Physical Cybersecurity for the Industrial Internet of Things

Abstract

The Industrial Internet of Things (IoT) enables real-time monitoring of energy and building equipment to enhance performance and reduce downtime. This connectivity has opened up a vast attack surface for hackers to exploit cybersecurity weaknesses. Adversaries like the Russians have infiltrated the US electric grid, while others have exploited legacy industrial equipment as a back door for corporate espionage and ransomware.

Traditional defenses, like firewalls and software-based security, are going to let some malicious code through before patches and updates are issued. Cybersecurity training, policies, and procedures rely on imperfect human behavior. If your security requires that workers follow every process, resist every phishing email, and always show up to work well-rested, you will be hacked.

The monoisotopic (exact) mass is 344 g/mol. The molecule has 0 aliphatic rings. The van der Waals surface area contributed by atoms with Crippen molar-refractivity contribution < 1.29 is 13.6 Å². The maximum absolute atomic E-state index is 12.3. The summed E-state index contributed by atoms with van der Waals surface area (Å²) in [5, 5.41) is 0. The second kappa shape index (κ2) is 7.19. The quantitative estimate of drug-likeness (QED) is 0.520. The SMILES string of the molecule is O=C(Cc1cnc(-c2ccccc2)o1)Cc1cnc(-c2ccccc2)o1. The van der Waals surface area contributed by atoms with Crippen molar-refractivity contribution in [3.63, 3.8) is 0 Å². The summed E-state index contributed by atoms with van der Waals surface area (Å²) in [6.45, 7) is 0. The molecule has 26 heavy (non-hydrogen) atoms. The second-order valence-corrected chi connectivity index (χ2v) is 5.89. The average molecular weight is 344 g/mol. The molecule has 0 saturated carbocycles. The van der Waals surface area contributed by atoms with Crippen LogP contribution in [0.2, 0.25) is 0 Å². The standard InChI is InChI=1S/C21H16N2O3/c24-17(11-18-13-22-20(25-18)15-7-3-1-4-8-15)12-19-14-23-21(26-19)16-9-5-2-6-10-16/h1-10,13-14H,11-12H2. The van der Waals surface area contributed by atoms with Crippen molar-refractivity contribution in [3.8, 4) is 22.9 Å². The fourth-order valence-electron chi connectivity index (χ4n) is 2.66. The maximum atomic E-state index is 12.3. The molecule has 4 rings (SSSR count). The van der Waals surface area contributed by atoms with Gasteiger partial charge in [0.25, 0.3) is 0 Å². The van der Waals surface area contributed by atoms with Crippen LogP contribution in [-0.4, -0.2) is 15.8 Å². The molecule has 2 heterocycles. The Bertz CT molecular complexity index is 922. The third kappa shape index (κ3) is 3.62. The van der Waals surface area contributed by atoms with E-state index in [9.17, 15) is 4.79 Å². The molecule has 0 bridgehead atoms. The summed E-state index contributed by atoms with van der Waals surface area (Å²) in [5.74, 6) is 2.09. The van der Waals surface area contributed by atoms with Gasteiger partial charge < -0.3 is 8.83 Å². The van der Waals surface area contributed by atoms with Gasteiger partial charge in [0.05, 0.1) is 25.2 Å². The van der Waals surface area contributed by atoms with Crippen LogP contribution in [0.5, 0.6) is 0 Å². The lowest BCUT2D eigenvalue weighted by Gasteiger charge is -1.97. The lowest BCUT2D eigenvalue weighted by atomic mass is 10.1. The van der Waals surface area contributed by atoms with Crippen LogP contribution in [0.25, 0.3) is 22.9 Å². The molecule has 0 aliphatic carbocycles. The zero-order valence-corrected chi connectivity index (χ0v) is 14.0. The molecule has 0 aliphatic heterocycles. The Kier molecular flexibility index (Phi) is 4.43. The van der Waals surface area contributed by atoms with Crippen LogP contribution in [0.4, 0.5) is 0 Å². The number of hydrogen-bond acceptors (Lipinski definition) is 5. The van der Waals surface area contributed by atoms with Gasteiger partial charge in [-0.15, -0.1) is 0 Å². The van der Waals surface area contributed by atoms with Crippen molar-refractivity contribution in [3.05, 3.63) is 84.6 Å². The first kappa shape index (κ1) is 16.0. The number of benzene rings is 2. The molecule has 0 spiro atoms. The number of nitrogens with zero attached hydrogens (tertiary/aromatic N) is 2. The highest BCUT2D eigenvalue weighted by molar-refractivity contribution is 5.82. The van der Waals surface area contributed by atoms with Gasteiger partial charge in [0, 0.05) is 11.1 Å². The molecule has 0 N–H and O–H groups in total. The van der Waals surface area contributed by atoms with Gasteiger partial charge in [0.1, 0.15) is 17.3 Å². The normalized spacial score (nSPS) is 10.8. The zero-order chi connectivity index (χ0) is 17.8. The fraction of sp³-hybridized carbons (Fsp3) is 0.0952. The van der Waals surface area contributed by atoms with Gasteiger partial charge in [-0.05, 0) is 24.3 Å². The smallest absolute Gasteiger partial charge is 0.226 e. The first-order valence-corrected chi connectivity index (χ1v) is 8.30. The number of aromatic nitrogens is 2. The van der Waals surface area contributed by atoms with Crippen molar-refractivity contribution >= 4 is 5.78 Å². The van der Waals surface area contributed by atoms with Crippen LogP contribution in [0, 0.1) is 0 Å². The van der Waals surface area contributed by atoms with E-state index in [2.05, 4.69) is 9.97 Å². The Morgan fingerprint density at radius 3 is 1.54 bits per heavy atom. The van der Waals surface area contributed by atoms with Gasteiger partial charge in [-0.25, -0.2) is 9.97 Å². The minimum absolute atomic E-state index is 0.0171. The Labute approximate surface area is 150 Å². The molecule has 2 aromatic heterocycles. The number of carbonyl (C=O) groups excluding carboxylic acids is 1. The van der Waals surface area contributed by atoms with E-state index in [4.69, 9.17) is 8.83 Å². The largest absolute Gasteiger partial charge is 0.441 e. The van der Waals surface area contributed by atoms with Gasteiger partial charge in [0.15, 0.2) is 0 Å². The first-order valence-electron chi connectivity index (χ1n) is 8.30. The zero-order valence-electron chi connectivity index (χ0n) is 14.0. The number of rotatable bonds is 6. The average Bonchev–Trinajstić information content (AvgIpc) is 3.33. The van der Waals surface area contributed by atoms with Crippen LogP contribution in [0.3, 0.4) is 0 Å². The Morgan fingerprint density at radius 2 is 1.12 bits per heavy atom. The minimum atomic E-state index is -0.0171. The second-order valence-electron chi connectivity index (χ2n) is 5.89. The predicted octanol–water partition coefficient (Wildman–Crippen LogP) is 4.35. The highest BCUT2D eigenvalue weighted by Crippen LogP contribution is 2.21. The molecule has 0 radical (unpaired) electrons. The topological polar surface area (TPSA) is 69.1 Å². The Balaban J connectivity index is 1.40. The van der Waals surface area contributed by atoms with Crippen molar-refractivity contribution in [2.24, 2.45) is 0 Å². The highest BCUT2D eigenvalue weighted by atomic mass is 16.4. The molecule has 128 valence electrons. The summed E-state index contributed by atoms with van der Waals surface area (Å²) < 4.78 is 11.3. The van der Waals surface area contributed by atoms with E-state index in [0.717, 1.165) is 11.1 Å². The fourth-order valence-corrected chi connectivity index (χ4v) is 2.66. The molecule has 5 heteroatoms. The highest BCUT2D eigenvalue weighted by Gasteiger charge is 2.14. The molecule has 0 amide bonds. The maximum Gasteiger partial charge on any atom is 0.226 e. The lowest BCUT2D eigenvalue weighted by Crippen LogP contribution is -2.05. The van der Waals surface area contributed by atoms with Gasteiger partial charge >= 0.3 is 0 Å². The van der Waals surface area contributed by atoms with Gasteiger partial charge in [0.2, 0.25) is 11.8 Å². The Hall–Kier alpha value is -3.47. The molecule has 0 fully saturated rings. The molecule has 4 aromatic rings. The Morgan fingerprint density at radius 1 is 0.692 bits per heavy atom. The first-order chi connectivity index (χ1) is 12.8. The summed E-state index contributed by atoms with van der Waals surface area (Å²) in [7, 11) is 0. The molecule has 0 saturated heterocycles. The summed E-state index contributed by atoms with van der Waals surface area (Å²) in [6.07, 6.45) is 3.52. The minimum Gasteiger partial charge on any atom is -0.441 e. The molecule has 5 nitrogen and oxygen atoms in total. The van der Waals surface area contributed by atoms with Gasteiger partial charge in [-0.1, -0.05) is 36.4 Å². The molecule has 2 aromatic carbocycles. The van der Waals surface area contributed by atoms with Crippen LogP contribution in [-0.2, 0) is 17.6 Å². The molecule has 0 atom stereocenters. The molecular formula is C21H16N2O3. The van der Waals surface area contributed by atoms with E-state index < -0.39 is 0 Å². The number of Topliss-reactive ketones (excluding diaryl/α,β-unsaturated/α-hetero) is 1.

Fortunately, one class of hardware provides completely secure equipment monitoring: data diodes. Data diodes use light to shine data in only one direction. Information about compressors, sensors, and other equipment can be “beamed” out to the cloud without any physical way for a remote hacker to get in. This technology has protected nuclear power plants for years. A new generation of low-cost, plug-and-play data diodes has entered the market and promises to bring powerful, distributed defenses against a growing cyber threat.

Presented By

Colin Dunn, C.E.M., P.E., PMP, LEED AP
Chief Executive Officer
Fend Incorporated

Colin Dunn, CEM, PE, PMP, LEED AP is the Founder and CEO of Fend Incorporated. Mr. Dunn brings nearly 15 years of experience with project management, mechanical system design, product development, and R&D program support. Mr. Dunn has served as Principal Investigator for R&D efforts and supported technology test bed programs for the Department of Defense and the General Services Administration. His roles have also included product owner for web-based tools and commercialization lead for corporate R&D teams. He earned his BS in mechanical engineering from the University of Virginia and MBA from Penn State University.